Black History Month: Influence of African-American musicians is undeniable

Hazel Scott was an accomplished classical and jazz pianist who stood up for racial justice.

Working as a composer and pianist, I draw inspiration from so many who have come before me. My early training was primarily classical. I studied the famous composers like Beethoven, Ravel and Mozart, whose work most people recognize. But, it was one thing to learn what my teachers gave me, and another thing to hear the popular music that was all around me. I learned quickly that the structure of much classical music was constantly being redefined and enhanced by musicians who pushed rhythm, form and melody in new directions. Many of these innovators were and are our Black brothers and sisters.

It’s February, Black History Month, and although we can’t contain the energy and beauty of their work in a mere month, we can pay homage to some of the greats. As a Colombian, I am fortunate to have been exposed to many diverse artists and have witnessed the fusion of many styles.

This month in my blog and on social media, I will be sharing the voices and works of some of my favorite African-American influences. Of course, you can expect familiar names like Count Bassie, Ray Charles, Stevie Wonder, Art Tatum, Eroll Garner, and Etta James. But, I hope to share with you some lesser-known giants as well. In fact, I kicked off the month on my social media sites with a tribute to Ms. Hazel Scott, a talented lady who not only played across genres with style, she also stood up for social justice. Later, I’ll share the work of the late Joe Arroyo, whose salsa music carries a Caribbean tone that blends elements of jazz and rock. And, it’s this kind of slipstream music that I find exciting.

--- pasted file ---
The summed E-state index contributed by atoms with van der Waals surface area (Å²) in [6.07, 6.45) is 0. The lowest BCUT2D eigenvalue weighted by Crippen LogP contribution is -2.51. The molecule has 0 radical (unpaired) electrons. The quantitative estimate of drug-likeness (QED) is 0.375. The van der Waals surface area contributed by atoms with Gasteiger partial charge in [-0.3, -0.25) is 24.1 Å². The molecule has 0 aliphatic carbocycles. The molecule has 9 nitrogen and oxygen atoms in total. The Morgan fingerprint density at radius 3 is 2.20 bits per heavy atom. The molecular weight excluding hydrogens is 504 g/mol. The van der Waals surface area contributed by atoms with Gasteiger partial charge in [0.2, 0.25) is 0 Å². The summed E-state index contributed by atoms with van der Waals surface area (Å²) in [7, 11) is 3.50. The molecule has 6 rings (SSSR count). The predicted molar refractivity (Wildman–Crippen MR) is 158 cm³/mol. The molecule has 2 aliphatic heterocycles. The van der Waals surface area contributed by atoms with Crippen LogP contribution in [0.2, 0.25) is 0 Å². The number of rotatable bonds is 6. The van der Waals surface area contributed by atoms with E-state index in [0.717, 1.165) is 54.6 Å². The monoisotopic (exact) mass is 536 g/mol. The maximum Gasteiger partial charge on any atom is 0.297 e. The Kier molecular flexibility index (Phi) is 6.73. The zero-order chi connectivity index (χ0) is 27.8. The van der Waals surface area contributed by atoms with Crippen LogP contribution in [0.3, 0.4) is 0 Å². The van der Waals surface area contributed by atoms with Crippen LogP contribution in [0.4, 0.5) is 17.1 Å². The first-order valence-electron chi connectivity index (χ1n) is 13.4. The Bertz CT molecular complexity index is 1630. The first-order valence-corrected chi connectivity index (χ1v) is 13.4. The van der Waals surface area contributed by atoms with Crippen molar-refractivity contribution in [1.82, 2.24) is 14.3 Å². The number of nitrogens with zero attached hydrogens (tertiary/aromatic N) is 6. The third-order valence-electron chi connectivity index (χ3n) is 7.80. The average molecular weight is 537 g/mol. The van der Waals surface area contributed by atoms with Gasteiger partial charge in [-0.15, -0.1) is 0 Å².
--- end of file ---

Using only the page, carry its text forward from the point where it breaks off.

Today, it’s impossible to appreciate music without recognizing the influence of numerous cultures. My Colombian heritage and interaction with people in various communities has allowed me to interact with talent across the spectrum. I dedicate this month to all the African-American musicians – known and unknown – who have added to the musical pool. When I compose pieces like Ensamble Barlovento, I know that I’m drawing upon my appreciation of the work of people like Erroll Garner, Art Tatum, Duke Ellington, Fats Waller and Jimi Hendrix.


Ultimately, we are all humans on the same planet. Black, white, whatever … We are all connected. We need to appreciate all the diversity around us. By focusing on the best that connects us, we can enjoy all the facets of a rich, varied experience. I am deeply thankful for the work of so many Black musicians who have carved the musical landscape of my life.

I leave you with one of the most uplifting tunes by anyone of any race: “Love Train” by the O’Jays.

Ray Charles’ music has inspired me for decades.

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